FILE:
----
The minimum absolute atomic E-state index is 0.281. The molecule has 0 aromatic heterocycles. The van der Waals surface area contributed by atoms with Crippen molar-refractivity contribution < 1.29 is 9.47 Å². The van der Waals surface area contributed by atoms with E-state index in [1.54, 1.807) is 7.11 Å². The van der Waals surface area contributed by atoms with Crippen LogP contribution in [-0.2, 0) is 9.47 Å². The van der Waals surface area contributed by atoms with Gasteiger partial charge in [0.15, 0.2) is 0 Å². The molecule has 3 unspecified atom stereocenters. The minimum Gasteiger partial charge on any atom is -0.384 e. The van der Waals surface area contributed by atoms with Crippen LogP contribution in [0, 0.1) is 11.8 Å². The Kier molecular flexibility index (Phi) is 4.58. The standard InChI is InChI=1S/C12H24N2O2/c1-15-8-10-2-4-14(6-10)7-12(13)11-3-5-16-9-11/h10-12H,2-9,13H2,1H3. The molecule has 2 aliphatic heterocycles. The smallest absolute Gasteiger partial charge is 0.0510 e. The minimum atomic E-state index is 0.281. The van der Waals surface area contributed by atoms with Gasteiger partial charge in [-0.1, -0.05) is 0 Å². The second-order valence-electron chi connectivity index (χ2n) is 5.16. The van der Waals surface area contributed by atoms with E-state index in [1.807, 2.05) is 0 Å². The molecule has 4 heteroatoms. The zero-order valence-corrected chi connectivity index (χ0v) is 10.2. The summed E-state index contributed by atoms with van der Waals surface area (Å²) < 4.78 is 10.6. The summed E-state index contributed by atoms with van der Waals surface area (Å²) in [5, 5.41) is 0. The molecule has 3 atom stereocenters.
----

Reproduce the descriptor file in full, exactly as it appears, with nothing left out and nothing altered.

The minimum absolute atomic E-state index is 0.281. The molecule has 0 aromatic heterocycles. The van der Waals surface area contributed by atoms with Crippen molar-refractivity contribution < 1.29 is 9.47 Å². The van der Waals surface area contributed by atoms with E-state index in [1.54, 1.807) is 7.11 Å². The van der Waals surface area contributed by atoms with Crippen LogP contribution in [-0.2, 0) is 9.47 Å². The van der Waals surface area contributed by atoms with Gasteiger partial charge in [0.15, 0.2) is 0 Å². The molecule has 3 unspecified atom stereocenters. The minimum Gasteiger partial charge on any atom is -0.384 e. The van der Waals surface area contributed by atoms with Crippen LogP contribution in [0, 0.1) is 11.8 Å². The Kier molecular flexibility index (Phi) is 4.58. The standard InChI is InChI=1S/C12H24N2O2/c1-15-8-10-2-4-14(6-10)7-12(13)11-3-5-16-9-11/h10-12H,2-9,13H2,1H3. The molecule has 2 aliphatic heterocycles. The smallest absolute Gasteiger partial charge is 0.0510 e. The minimum atomic E-state index is 0.281. The van der Waals surface area contributed by atoms with Gasteiger partial charge in [-0.1, -0.05) is 0 Å². The second-order valence-electron chi connectivity index (χ2n) is 5.16. The van der Waals surface area contributed by atoms with E-state index in [1.807, 2.05) is 0 Å². The molecule has 4 heteroatoms. The zero-order valence-corrected chi connectivity index (χ0v) is 10.2. The summed E-state index contributed by atoms with van der Waals surface area (Å²) < 4.78 is 10.6. The summed E-state index contributed by atoms with van der Waals surface area (Å²) in [5, 5.41) is 0. The molecule has 3 atom stereocenters.